By Andrew Miller
Of The Post and Courier Staff
NORTH CHARLESTON, S.C. – One by one the Stingrays filed past goaltender Kirk Daubenspeck’s locker room stall, most half-dressed and still dripping with sweat from the morning workout Wednesday.
As Daubenspeck packed his bags, some of his teammates joked that they hoped they’d never see him again. The feeling was mutual, but not in a bad way.
At age 30, Daubenspeck had entertained thoughts about retiring from the game he loves after this season and getting on with his life.
He was considering law school, but a weekend with the Portland (Maine) Pirates of the American Hockey League changed all his future plans. Daubenspeck signed a contract with the Pirates on Tuesday and will most likely be with them for the rest of the season.
“I didn’t want to start my next career when I was 40 without any money in the bank,” Daubenspeck said. “This was probably my last year. I might have played next year, but I wasn’t sure. Last weekend kind of changed everything. I didn’t expect to get this opportunity again. I thought the chance to play in the AHL was behind me.”
Brought in as a backup goalie just for the weekend, Daubenspeck made the most of his opportunity. He stopped all 27 shots he faced and led the Pirates to a 4-0 victory over Worcester on Sunday. Two nights earlier, he came in against Manchester in the third period and stopped all nine shots he faced. In four periods with Portland, he had 36 saves on 36 shots.
“In some ways it’s easier to play up in the AHL than it is to play in the ECHL,” Daubenspeck said. “The game is faster up there and there are more skilled players, but they don’t get as many quality chances as they do in the ECHL. If you take care of your business as a goalie, you’re going to be successful up there.
“I knew this was probably my last chance to make an impression at this level. I was aggressive. I felt good both games.”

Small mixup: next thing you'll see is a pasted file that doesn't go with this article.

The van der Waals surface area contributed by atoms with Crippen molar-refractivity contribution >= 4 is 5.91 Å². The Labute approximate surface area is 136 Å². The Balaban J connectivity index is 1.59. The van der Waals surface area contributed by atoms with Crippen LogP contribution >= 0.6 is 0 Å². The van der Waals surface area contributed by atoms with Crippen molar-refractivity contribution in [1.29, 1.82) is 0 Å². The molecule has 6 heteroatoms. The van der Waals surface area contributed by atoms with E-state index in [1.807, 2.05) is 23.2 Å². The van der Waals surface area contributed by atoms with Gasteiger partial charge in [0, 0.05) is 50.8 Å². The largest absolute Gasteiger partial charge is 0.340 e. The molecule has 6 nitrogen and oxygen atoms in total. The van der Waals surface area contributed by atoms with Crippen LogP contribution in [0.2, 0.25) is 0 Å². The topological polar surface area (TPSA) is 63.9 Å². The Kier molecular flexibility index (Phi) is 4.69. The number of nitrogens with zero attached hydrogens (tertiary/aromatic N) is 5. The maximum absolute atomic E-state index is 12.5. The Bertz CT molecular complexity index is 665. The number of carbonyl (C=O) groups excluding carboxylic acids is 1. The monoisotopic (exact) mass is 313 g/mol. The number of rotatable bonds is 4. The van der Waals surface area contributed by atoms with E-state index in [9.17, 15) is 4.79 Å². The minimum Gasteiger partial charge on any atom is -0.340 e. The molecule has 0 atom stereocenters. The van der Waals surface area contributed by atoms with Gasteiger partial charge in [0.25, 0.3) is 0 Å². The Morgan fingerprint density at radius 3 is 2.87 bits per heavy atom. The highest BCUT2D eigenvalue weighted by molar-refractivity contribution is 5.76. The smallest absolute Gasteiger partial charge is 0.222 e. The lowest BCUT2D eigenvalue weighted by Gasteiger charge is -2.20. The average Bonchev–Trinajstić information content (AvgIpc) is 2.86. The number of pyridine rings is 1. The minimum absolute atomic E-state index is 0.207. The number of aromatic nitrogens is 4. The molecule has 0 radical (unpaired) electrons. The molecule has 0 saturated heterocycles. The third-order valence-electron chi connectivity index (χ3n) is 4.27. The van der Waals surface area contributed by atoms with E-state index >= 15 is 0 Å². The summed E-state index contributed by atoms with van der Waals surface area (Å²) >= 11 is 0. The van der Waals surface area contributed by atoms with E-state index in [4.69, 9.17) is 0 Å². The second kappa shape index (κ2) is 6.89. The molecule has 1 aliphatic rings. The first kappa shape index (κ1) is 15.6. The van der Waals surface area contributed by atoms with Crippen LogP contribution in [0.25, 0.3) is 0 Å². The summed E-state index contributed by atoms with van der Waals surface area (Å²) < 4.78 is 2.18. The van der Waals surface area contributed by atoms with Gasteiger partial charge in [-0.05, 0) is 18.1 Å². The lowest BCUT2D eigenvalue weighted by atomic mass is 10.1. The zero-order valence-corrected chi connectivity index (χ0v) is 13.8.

Daubenspeck, who led the Stingrays to a Kelly Cup playoff title in 2001, isn’t sure if he’ll ever be back in a Stingrays uniform.
“If things go as planned up in Portland, I won’t be back,” Daubenspeck said. “If we get to the playoffs up there, then I probably won’t be back. But if Portland doesn’t make the playoffs I’ll be back for the playoffs (with the Stingrays), but that means that I didn’t do my job up there. But I’m trying not to think about that right now.”
Daubenspeck has 58 games of experience between the AHL and the old International Hockey League. His last major stint in the AHL came with Rochester in 2000 when he went 7-10-4 with a 2.57 goals against average and a .913 save percentage.
“It’s funny because the guys gave me the puck after the shutout (Sunday) and I told them this wasn’t my first rodeo,” Daubenspeck said.
Sunday’s shutout wasn’t even Daubenspeck’s first in the AHL. In 2000, the former Wisconsin Badgers star stopped 36 shots against Louisville. Daubenspeck’s dream of playing in the NHL still might be possible. Stranger things have happened. Roman Cechmanek didn’t play in the NHL until he was 30.
“Anything could happen,” head coach Jason Fitzsimmons said. “He’s a better goalie now than he was when he came into the league. He deserves this chance.”